Research, agreement provide protection in divorce

October 09, 1994|By Adriane B. Miller

Since a house is usually the most valuable asset a married couple has, each spouse should work to protect themselves from financial catastrophe in the event of a split, say people who have been through divorce.

Here are a few of their suggestions for men and women happily married, and for those contemplating separation or waiting for divorce:

* Find out about potential liens and encumbrances on property you both own before the divorce. Even if marital property is in only one spouse's name, Maryland law entitles both spouses to an equal share of it.

But as recently as 15 years ago, husbands could legally offer a house as collateral for bank loans without their wives' signatures, or knowledge.

* Make it your business to know your own financial assets and liabilities and those of your spouse so you can make informed decisions when a lawyer suggests a settlement.

* Before selecting an attorney, talk with friends, relatives, acquaintances or members of a support group for referrals.

* Before calling an attorney with questions, make sure the questions are organized and pertinent.

"If you call them, talk for 15 minutes, because you know they are going to charge you for it," advises Pat, who is waiting for a divorce and wished to remain anonymous. "The more you can do for yourself the better."

*"The main thing is to take your time," says Barbara, whose divorce is not yet final after more than two years of negotiation. "By not rushing it, I've had the time to think more clearly." She said she'll stretch the process out as long as necessary to get what she believes is fairly hers.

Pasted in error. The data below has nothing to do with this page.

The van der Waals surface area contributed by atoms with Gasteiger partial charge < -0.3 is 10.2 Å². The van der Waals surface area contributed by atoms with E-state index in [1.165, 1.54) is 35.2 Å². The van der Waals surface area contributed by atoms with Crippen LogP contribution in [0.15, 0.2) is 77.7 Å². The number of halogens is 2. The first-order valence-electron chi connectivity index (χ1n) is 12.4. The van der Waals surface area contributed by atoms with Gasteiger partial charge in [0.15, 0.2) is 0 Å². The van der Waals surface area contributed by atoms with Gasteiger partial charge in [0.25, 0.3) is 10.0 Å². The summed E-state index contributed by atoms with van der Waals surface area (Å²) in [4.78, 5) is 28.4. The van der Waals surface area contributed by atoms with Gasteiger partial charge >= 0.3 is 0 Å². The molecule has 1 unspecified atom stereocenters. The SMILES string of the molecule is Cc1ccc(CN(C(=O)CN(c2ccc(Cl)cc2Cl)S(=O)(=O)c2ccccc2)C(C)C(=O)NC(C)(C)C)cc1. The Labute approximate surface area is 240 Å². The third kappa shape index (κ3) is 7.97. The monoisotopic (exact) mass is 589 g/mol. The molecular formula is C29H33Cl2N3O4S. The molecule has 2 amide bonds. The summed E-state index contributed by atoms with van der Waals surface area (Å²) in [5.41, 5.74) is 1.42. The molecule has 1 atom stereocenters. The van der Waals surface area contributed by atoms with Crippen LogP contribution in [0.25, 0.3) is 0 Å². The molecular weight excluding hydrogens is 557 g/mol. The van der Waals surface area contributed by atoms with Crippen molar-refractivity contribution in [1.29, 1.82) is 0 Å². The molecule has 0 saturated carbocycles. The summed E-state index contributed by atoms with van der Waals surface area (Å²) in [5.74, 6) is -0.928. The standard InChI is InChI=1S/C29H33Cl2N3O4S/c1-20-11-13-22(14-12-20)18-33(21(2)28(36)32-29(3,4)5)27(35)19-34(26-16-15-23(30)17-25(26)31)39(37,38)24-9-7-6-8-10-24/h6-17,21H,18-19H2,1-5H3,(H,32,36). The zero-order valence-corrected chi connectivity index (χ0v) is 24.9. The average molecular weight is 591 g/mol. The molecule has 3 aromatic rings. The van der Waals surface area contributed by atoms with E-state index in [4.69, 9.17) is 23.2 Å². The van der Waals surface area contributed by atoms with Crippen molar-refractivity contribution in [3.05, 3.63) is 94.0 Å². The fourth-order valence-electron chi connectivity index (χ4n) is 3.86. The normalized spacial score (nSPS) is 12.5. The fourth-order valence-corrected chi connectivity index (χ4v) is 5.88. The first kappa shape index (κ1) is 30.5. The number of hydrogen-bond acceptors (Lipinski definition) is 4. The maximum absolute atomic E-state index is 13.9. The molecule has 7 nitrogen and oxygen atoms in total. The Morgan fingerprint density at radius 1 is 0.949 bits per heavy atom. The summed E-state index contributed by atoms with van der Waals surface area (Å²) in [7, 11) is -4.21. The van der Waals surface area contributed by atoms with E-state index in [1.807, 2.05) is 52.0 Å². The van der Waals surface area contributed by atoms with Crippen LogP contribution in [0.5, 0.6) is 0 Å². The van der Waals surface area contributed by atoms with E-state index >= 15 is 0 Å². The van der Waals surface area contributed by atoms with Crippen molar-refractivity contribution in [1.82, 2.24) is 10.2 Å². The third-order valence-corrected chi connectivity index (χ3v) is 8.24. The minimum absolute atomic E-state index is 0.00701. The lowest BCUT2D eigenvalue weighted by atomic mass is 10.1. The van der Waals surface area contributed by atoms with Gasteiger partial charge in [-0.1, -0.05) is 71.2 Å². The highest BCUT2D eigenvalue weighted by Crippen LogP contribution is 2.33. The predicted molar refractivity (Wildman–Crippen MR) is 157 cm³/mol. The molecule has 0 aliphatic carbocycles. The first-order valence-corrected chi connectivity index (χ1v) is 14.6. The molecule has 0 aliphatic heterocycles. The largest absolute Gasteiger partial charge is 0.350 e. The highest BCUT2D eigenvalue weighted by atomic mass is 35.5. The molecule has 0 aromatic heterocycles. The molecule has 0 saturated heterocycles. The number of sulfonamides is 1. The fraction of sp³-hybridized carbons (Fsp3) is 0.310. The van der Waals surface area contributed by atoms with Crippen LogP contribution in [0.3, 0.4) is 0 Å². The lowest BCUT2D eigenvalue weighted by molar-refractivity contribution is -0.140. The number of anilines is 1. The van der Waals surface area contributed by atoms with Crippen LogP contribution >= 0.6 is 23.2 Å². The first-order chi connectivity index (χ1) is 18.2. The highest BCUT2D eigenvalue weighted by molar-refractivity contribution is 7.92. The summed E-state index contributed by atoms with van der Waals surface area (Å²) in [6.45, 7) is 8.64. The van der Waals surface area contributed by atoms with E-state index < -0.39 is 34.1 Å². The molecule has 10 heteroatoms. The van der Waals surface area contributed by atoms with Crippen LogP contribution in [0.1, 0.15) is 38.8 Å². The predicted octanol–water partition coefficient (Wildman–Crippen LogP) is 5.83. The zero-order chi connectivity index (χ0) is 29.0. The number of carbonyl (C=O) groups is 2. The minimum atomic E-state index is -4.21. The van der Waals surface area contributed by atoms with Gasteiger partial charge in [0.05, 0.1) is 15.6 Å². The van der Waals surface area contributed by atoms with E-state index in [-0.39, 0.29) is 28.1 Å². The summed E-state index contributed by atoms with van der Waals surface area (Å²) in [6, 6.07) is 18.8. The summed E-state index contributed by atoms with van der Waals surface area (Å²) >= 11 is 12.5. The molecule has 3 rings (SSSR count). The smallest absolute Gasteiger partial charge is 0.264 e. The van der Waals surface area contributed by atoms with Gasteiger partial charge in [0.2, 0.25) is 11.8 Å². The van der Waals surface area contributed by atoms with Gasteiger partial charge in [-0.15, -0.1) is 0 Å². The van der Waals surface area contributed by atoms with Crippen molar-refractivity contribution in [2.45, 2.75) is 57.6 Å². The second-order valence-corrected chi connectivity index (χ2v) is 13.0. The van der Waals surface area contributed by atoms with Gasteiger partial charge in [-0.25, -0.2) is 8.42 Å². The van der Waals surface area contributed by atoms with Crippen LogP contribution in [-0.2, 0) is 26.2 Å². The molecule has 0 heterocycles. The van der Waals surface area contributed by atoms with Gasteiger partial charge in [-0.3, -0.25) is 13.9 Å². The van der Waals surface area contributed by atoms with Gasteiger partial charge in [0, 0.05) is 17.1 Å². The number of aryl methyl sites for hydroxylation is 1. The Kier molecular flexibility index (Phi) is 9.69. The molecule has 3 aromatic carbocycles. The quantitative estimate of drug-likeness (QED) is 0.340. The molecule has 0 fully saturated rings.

* Write a premarital agreement or, if you are already married and on good terms with your spouse, a "post-marital" agreement. The agreement spells out the rights each person has to the other's property if the marriage ends in divorce or death.

Stacy LeBow Siegal, an attorney who practices domestic law in Baltimore, says there are pros and cons to drawing up a premarital agreement. "The down side is it makes the marriage a business. There's an emotional cost to that. But there's nothing wrong with protecting yourself," she said.

Ms. Siegal and others say making a premarital agreement can become liberating for a couple, because ownership worries are no longer barriers to intimacy.

"Even if you and your partner are a young couple, with no significant property . . . there is some evidence to indicate that premarital agreements actually promote stability in a marriage," writes Edward A. Haman, an attorney and author of "How to Write Your Own Premarital Agreement" (Sphinx Publishing, 1993).

"Discussing a premarital agreement, even if one is never finalized, will make you realize that by getting married you are entering into a legally binding contract with financial rights and obligations," he writes.

"Usually this side of marriage is totally overshadowed by the romantic and religious aspects, and by the ceremony and

honeymoon planning," Mr. Haman adds.

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